I love summer knitting! Every spring, I look forward to the bumper crop of plant fiber yarns and the new colors and patterns that go with them. Although I include cotton, bamboo, and rayon in my knitting year 'round, there is one plant fiber that shouts summer to me - linen.
A summer cardigan knit in Classic Elite's Bella Lino
There is science behind the comfort of linen. Where linen fabric absorbs 20 times its weight in moisture before feeling damp, it keeps us comfortable on hot summer days. Of all the natural fibers, linen has the most absorbency. Linen garments feel cool to our skin and as the fibers wick away moisture, the subsequent evaporative cooling further boosts our comfort level.
Self fringing scarf in Firefly, a linen/rayon blend
Linen yarn is spun from the fiber of the flax plant, the first fiber man used to create fabric all the way back in the Stone Age. The royal mummies in Egyptian tombs are wrapped in linen. Our colonists brought flax seeds on their voyages from Europe, to ensure themselves a supply of this most durable fiber in the New World. That we still turn to linen for quality clothing and home décor items is a testament to its timeless beauty, comfort, and usefulness.
Bias scarf by Susan Mills in Bella Lino
Where my mother reserved linen clothing for Memorial Day to Labor Day, we are no longer tied to such restrictions in etiquette. We choose outfits that are fashionable and comfortable for the climate and occasion. Linen garments are full of character and interest, that only improves with time. It is naturally non-allergenic, antistatic, and antibacterial. Known for durability, linen fibers actually soften with wear and laundering. Add to that, linen takes dye beautifully. Yes, linen reigns as queen of the plant fibers for many reasons.
Talulah, back view
Recently, I knit a snazzy flared tunic in Classic Elite Bella Lino, a lovely linen/cotton blend yarn. The pattern is Talulah, a charming design by Susan Mills, from Classic Elite's Oceanside collection. This garment has an interesting construction and great details. The cotton content gives this yarn a softer hand than 100% linen yarns right out of the skein, while the linen adds textural interest. The subtle thick/thin texture of Bella Lino adds whimsy to simple stitches and it knits up into beautifully blended stripes. The gals at my knitting group loved it!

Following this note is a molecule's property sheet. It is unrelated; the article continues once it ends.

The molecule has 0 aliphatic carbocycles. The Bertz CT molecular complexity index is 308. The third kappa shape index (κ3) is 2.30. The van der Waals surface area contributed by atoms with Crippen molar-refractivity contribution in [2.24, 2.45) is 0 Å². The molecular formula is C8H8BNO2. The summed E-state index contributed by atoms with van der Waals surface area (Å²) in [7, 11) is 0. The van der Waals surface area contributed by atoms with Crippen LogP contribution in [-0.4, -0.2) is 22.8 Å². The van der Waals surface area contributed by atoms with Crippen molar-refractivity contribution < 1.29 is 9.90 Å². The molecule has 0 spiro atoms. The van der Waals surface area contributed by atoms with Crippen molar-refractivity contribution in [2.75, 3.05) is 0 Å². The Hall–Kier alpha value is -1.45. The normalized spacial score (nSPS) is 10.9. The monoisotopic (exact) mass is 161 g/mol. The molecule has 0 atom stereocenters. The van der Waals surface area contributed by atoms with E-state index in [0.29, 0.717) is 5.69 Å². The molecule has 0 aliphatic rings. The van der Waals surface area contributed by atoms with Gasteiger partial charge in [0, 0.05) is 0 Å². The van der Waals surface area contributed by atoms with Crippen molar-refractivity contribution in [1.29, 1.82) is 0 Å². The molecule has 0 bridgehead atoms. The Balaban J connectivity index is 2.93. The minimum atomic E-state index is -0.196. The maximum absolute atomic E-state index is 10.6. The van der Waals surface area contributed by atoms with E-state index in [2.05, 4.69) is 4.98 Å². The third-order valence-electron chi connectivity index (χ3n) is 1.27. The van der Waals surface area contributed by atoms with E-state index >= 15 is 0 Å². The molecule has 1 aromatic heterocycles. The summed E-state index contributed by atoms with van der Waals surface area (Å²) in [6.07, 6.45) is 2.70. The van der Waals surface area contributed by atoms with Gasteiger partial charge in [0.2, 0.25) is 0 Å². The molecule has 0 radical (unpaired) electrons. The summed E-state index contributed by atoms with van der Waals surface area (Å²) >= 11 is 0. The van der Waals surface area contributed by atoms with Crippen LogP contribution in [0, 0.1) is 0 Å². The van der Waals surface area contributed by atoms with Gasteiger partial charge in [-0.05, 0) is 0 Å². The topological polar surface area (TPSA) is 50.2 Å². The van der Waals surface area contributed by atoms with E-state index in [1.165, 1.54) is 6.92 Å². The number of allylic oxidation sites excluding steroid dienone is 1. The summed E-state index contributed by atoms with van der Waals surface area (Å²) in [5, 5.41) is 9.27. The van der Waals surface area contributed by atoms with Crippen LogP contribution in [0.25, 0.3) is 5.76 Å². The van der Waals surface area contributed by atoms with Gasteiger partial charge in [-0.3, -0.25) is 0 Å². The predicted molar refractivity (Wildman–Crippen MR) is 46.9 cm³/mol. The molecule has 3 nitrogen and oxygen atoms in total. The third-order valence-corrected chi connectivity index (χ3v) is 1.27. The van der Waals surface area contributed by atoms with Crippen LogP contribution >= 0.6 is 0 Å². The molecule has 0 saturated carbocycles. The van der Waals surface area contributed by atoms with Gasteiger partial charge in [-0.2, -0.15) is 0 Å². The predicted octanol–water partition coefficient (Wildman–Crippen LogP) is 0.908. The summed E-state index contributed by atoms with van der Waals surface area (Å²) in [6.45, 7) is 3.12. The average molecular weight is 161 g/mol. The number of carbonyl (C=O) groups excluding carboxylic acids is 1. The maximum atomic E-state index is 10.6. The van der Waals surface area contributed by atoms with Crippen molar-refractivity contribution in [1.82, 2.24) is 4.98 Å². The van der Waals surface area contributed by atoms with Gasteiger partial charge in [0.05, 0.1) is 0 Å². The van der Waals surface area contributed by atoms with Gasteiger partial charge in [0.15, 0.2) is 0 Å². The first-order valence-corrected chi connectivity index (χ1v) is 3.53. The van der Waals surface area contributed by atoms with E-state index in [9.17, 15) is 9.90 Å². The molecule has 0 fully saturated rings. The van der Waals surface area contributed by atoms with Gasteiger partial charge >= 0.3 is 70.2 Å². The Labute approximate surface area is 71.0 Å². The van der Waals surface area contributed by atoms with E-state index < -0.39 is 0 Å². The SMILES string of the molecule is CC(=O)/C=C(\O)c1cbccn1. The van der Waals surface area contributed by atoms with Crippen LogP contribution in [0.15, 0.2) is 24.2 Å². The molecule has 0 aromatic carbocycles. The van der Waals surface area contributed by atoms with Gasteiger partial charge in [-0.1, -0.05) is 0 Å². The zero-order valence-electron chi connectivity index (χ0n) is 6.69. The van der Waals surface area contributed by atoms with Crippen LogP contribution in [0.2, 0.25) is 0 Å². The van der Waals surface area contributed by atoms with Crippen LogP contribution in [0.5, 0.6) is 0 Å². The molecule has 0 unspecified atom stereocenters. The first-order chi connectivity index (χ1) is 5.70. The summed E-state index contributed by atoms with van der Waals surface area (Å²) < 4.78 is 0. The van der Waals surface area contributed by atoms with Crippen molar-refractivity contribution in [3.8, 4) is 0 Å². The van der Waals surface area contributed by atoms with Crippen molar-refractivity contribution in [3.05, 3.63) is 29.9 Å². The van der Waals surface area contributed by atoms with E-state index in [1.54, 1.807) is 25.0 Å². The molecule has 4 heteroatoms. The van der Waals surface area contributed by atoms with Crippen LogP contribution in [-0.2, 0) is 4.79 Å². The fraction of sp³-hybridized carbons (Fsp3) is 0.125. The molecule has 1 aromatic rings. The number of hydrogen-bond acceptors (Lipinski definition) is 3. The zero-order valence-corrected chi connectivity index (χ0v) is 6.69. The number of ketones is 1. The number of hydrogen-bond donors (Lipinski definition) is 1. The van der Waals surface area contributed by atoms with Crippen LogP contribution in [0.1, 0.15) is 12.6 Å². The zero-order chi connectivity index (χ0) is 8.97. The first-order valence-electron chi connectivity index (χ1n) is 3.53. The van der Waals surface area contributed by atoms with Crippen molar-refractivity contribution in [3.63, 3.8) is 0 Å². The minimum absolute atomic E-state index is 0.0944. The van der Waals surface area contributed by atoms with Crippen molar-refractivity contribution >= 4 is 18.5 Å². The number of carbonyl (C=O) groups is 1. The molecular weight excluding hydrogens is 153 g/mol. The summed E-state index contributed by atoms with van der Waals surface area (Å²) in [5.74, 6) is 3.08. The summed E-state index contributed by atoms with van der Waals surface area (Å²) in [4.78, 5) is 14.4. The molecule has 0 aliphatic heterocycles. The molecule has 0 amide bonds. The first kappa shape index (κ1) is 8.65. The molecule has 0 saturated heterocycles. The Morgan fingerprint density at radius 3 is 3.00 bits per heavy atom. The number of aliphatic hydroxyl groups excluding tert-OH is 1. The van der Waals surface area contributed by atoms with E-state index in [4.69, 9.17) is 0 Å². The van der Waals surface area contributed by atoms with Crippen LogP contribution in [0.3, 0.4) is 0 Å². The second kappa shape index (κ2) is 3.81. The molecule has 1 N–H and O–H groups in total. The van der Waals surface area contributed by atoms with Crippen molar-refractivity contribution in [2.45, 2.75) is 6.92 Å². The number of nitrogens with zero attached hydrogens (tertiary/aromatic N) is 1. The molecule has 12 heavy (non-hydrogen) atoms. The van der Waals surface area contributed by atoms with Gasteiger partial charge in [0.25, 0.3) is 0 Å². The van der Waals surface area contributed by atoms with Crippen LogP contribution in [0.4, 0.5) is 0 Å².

Me staying cool in linen
Copyright August 2015
The Color Block Bias Wrap from Classic Elite Yarns is a perfect example of simple elegance in a hand knit. The chic design combines bold blocks of soft neutrals with minimalist shaping, to create a wrap that exudes luxury, whether huddling 'round the fireplace apres ski or charming donors at a charity gala. But the great looks are only part of the story. Knit in undyed baby alpaca and bamboo, this wrap is amazingly soft and cushy. The simple, bias stockinette stitch pattern pairs with the sumptious, natural fiber yarn, to create a gratifying, quick knit accessory. What's not to love?!
This cuddly topper by Suzanne Shaw is knit in MountainTop Chalet by Classic Elite Yarns. The yummy yarn is spun from an exquisitely soft blend of natural, undyed, baby alpaca and bamboo. The luxuriously soft fibers are milled in a chainette construction, resulting in a lofty yarn with impressive yardage. Chalet knits up at a bulky or super bulky gauge, depending on the needle size used. The chainette construction strengthens the yarn, while lowering both cost per yard and garment weight.
Where the fine fibers in Chalet have no itch, this garment can be worn comfortably next to the skin. The lovely drape of this bulky yarn renders a wrap that wears like a gentle hug. As alpaca is considerably warmer than wool, this cuddly wrap is a definite chill chaser. Toss it over your bare shoulders with a little black dress and you are ready for a fashionable evening on the town or wear it scrunched as a scarf with a pullover for a casual look. However you decide to sport this wrap, the striking color blocks are sure to prompt admiring glances.
The Color Block Bias Wrap pattern calls for six 50 gram hanks of Classic Elite Chalet, two each in Steel, Slate, and Charcoal. The colorwork is easy, only shifting to the next block of color, when there is not enough yarn remaining in a hank to complete another row. If you prefer a different combination, Chalet is available in a palette of eight lovely neutrals that are as soft as the yarn is inviting. For a more colorful combo, check out Chalet's cousin Chateau, basically the same yarn, but dyed in 15 beautifully vibrant, saturated colors.
Considering its generous 72" X 18" dimensions, this wrap knit up quickly and the simple shaping was easy peasy! To get the gauge of 10 stitches/16 rows per 4 inch square, I needed a size US 15 needle, rather than the suggested US 13. The large needles and bulky yarn had the bias stockinette simply flying off my needles. This fabulous project was virtually knit and wear, with only a dozen ends to weave in at finishing.
The Color Block Bias Wrap is an eye catching accessory you will be reaching for again and again. Your friends will want to know where you got it and your knitting friends will want the pattern. This project is truly happy knitting!
The pattern for Color Block Bias Wrap is from the popular five pattern collection, Classic Elite Handmade in Los Angeles I. The single pattern is available as a download on Ravelry for $6 or $15.95 for the 5 pattern, e-book download.
Copyright March 2015, Kay Mather
This season's trending accessory is a sassy, colorful scarf and the bigger, the better. Everywhere I go, I see bright, bold scarves and both the guys and dolls are wearing them. Oversized cowls, infinity scarves, and the super long, striped scarves with wide swaths of color are all real head turners. Of course, the fabulous hand knit varieties, with creativity oozing out of every stitch, are what catch my eye most. Triangular, shawlette style scarves are on many a knitter's needles and they, too, are going oversized. By blending not only colors, but also yarns and fibers, clever knitters are producing some very fashionable results!